Can anyone please confirm if the answer for question 6 is correct?

I calculated the same way as the answer suggests.

You have for year zero the NI BV and r to calculate RI for year zero.

8 - (.124 * 20.97) = 5.4

This will grow by 15% for 5 yrs:

5.4 * (1.15^5) = 10.86

This is a perpetuity discounted by 12.4% to TV in year 5, which discounted back to present by 1.124^5 gives 48.82

Question for you, when you take the final residual income, which is 10.86 and divide by the discount rate, isn’t it give you t4 value? Then you discount that back 4 years. Please let me know

This is an issue for me too in many cases.

How I figured out is the following: RI grows supernormally for 5 years, so the 5th RI is the 10.86.

Then I calculate the terminal value for the year of the last supernormal growth which is T5.

Because from then on there is no growth, the RI6 is the same 10.86. (In case we had a second stage of growth then the RI5 would be multiplied by 1+second stage growth).

So for me 10.86 / 0.124 is the TV at time 5.

But I agree it can be confusing.

Can you please take a look at the blue box example in scheswer? It is in residual income chapter, the blue box is about Calculating value with a multistage residual income model. They have a similar question like this and the amount go to T4 and then they discount back by 4 years.

I see what you mean. I have been through this at level 1. CFAI and Schweser calculate these multistage stuff a bit differently giving the same result less rounding differences.

I go with CFAI because it’s more logical to me.

The way I solve the Schweser BB cited by you:

**BV0 = 5**

PV of the 5 years of supernormal stages = .25, .29, .33, .38 and .44 discounted back to zero with 10% equals **1.274**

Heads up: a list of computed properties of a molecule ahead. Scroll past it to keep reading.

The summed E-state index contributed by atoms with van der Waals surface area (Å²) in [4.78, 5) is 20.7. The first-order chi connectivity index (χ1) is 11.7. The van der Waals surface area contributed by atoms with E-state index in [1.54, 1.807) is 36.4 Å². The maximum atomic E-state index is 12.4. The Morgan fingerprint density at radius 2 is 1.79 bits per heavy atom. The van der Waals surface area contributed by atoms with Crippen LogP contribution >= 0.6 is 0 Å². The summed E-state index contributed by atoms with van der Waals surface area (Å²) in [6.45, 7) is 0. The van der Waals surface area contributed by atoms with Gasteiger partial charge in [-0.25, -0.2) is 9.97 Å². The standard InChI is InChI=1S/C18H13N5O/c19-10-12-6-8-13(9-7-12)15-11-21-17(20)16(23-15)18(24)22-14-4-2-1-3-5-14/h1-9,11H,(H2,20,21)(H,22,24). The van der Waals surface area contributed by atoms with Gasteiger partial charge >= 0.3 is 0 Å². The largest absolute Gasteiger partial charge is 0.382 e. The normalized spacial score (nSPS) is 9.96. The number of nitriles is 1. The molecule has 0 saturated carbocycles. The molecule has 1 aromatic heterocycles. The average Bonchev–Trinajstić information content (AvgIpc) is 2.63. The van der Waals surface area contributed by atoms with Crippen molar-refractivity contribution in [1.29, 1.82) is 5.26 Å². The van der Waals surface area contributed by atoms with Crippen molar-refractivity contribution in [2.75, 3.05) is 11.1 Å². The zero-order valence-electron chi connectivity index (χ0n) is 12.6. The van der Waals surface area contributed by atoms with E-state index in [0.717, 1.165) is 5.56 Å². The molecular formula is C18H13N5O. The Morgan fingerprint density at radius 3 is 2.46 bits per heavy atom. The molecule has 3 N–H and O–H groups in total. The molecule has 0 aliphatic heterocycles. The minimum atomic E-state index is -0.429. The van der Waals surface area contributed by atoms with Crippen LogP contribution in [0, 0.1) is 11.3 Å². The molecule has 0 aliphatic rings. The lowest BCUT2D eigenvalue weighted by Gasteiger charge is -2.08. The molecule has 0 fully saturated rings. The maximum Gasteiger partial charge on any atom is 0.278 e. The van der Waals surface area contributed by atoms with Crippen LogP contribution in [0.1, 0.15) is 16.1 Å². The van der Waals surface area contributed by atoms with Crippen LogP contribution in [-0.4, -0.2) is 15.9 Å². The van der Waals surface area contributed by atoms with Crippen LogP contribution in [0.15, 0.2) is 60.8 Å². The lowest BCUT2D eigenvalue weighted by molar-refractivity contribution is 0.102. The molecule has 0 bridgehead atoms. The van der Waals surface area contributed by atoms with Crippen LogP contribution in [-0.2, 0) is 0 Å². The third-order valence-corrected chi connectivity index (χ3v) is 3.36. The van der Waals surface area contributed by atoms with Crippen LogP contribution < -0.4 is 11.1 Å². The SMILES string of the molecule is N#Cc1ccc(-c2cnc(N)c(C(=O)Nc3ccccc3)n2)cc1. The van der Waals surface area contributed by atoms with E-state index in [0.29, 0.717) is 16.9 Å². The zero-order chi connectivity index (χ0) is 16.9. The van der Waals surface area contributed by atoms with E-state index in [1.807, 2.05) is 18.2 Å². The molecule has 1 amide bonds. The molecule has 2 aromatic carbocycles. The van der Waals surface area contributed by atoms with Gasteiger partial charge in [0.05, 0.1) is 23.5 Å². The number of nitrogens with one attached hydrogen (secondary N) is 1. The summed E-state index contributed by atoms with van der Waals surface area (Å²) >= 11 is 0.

Then comes the last stage. RI in year 5 is 0.44 so I calculate the TV for year 5 (last year of the supernormal growth as I explained in my previous comment):

0.44 / 0.1 = 4.4 this is the TV5.

I discount it back to present by 4.4 / (1.1^5) = **2.73**

Adding together the PVs of the 3 stages: **5 + 1.274 + 2.73 = 8.98 equal to Schweser’s way of calculation**.

This way is one extra step but it is clearer to me.

i do agree that your method yield the same answer

Hi Mosey, Thanks for a great explanation.

I am currently struggling with this, and was referred to this post.

I have been doing the Schweser way. Are you here simply thinking that the perpetuity starts in year 6. And since RI is not growing anymore CF5 = CF6? Hence why you discount back by 5(T-1) ?

[quote=“Thammer”]

Hi Mosey, Thanks for a great explanation.

I am currently struggling with this, and was referred to this post.

I have been doing the Schweser way. Are you here simply thinking that the perpetuity starts in year 6. And since RI is not growing anymore CF5 = CF6? Hence why you discount back by 5(T-1) ?

I guess my main issue is understanding when the Terminal Value starts. In the TT I would have believed the Terminal Value was to be calculated based on the RI in year 5. In the Schweser example they are calculating the terminal value based on the RI in year 5. Is there anything in the wording to look out for?